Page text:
Moved to Action: Motivation, Participation, and Inequality in American Politics

By Hahrie Han | Go to book overview

APPENDIX A

Issue Public Measures from the 1980,
1984, 1996, 2000, and 2004 American
National Election Studies
Questions assessing issue public membership in each of the cross-sectional studies of the American National Election Studies (ANES) read as follows:1980: “Using the blue card [an ANES ioo-point thermometer], tell me: how important is it to you that the government (continue/change) what it is doing so that it (stays close/comes closer) to your own position on this issue?” The variable was recoded such that only respondents who answered “ioo” were coded as being in the issue public. The issues included on this survey were government aid to minorities, government services versus spending, defense spending, government action on inflation versus unemployment, government support for jobs and a standard of living versus letting people get ahead on their own, women's equality, U.S. policy toward Russia, and abortion.1984: “How important is it to you that the federal government do what you think is best on this issue of XXX?” 4 = Extremely important; 3 = Very important; 2 = Somewhat important; 1 = Not important at all. Issue public members were coded as those who answered “Extremely important.” The issues included on this survey were government services versus spending, government support for jobs and a standard of living versus letting people get ahead on their own, women's equality, and U.S. policy toward Central America.The 1996, 2000, and 2004 surveys all asked the question as follows: “How important is this issue to you personally?” 4 = Extremely important; 3 = Very important; 2 = Somewhat important; 1 = Not too important; o = Not important at all. Issue public members were coded as those who answered “Extremely important.”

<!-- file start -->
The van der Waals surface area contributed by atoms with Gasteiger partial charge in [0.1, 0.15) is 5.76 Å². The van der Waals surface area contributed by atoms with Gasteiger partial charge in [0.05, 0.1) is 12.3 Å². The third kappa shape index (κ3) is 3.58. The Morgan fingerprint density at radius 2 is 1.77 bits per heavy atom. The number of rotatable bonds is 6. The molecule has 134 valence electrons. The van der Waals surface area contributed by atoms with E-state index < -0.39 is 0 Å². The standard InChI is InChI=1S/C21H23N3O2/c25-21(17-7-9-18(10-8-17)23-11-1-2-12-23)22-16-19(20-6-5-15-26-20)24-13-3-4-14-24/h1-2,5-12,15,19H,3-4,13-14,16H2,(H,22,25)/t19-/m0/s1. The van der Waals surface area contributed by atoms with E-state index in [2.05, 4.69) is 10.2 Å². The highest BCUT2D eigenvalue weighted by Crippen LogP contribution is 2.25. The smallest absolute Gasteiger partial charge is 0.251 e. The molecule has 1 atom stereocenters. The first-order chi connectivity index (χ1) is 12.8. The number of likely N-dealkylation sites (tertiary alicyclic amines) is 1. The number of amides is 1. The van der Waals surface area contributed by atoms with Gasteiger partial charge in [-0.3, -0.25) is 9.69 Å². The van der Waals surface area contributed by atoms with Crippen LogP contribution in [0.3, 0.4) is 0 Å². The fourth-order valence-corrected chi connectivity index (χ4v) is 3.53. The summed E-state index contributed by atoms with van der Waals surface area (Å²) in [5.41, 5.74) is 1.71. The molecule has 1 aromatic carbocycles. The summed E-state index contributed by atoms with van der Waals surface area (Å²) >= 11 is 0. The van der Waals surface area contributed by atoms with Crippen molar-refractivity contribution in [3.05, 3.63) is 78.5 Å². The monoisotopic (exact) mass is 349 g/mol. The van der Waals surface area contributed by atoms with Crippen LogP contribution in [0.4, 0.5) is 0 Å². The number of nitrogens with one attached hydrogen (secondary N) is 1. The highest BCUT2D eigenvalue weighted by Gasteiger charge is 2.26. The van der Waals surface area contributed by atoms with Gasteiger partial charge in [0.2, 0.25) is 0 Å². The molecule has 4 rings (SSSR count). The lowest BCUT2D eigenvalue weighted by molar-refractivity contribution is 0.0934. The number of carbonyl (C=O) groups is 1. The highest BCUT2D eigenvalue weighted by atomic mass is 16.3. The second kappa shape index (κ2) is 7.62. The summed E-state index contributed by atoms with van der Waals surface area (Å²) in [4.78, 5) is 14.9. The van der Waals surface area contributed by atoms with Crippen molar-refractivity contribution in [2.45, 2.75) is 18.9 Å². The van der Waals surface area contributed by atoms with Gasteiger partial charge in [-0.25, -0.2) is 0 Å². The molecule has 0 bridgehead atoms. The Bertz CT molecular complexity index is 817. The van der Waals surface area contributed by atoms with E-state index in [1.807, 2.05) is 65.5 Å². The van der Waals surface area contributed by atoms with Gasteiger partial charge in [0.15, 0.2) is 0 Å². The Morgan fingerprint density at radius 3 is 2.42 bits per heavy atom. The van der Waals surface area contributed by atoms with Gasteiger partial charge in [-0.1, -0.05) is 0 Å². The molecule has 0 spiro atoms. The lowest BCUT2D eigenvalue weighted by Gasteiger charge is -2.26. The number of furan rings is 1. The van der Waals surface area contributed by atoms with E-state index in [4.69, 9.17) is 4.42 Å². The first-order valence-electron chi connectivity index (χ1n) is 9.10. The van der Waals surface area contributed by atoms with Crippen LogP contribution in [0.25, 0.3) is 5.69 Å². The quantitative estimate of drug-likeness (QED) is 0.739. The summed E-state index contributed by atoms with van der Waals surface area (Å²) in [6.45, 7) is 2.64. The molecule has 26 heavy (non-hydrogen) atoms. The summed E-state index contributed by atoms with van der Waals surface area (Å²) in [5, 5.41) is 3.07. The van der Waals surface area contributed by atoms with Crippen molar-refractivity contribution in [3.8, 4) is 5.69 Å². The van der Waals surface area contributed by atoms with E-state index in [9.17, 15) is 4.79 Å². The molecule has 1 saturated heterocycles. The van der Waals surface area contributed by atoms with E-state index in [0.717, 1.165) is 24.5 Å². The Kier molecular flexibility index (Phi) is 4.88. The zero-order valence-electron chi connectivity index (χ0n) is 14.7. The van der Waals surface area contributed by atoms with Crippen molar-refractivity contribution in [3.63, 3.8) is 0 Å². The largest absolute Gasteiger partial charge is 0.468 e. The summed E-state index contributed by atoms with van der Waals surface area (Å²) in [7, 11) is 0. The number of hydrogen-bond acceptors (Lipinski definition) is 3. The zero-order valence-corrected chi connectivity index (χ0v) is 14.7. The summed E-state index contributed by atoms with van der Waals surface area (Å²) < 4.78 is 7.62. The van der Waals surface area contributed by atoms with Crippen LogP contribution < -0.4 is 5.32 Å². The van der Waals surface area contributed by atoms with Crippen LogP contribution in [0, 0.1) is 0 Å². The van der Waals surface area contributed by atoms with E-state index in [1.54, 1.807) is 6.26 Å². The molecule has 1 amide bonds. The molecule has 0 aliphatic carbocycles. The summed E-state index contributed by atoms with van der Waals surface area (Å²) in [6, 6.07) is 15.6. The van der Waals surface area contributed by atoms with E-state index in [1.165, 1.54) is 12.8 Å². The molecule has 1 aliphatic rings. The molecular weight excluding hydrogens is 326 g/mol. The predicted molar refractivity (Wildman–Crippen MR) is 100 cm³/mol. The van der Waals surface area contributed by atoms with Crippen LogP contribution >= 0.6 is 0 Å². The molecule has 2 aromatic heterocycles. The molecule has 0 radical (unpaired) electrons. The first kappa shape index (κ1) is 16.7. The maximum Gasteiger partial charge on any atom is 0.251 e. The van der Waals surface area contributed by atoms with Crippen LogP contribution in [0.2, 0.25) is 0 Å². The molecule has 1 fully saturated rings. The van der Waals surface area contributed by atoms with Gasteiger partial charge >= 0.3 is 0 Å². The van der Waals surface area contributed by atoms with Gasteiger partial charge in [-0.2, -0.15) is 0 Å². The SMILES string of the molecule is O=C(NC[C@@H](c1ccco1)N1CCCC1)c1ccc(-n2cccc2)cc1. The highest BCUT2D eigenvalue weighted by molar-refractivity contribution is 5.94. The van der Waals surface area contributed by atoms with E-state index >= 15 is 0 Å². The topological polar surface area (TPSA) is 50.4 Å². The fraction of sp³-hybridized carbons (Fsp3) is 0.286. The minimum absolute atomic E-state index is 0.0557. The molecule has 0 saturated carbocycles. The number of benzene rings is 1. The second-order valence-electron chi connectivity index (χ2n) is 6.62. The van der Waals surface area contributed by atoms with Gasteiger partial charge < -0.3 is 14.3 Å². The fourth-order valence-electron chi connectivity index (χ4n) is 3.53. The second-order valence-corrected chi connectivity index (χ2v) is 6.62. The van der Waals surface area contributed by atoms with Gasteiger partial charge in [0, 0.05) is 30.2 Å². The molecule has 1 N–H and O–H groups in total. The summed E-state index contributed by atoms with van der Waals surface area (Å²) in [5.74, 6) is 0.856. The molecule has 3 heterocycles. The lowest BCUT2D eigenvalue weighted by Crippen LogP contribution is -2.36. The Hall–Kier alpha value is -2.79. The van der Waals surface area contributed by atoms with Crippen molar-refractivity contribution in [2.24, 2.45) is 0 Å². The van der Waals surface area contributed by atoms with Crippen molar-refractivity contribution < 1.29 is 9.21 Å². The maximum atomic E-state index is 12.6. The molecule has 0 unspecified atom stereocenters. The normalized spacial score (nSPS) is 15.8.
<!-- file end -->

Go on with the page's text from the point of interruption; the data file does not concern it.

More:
In 1996 the issues included on the survey were government aid to minorities, government services versus spending, defense spending, protecting the environment versus protecting jobs and a standard of living, and abortion.
In 2000 the issues included on the survey were toughening environmental regulations, gun control, and abortion.
In 2004 the issues included on the survey were government aid to blacks, government aid to Hispanics, government services versus spending, defense spending, government support for jobs and a standard of living versus letting people get ahead on their own, women's equality, gun control, and abortion.

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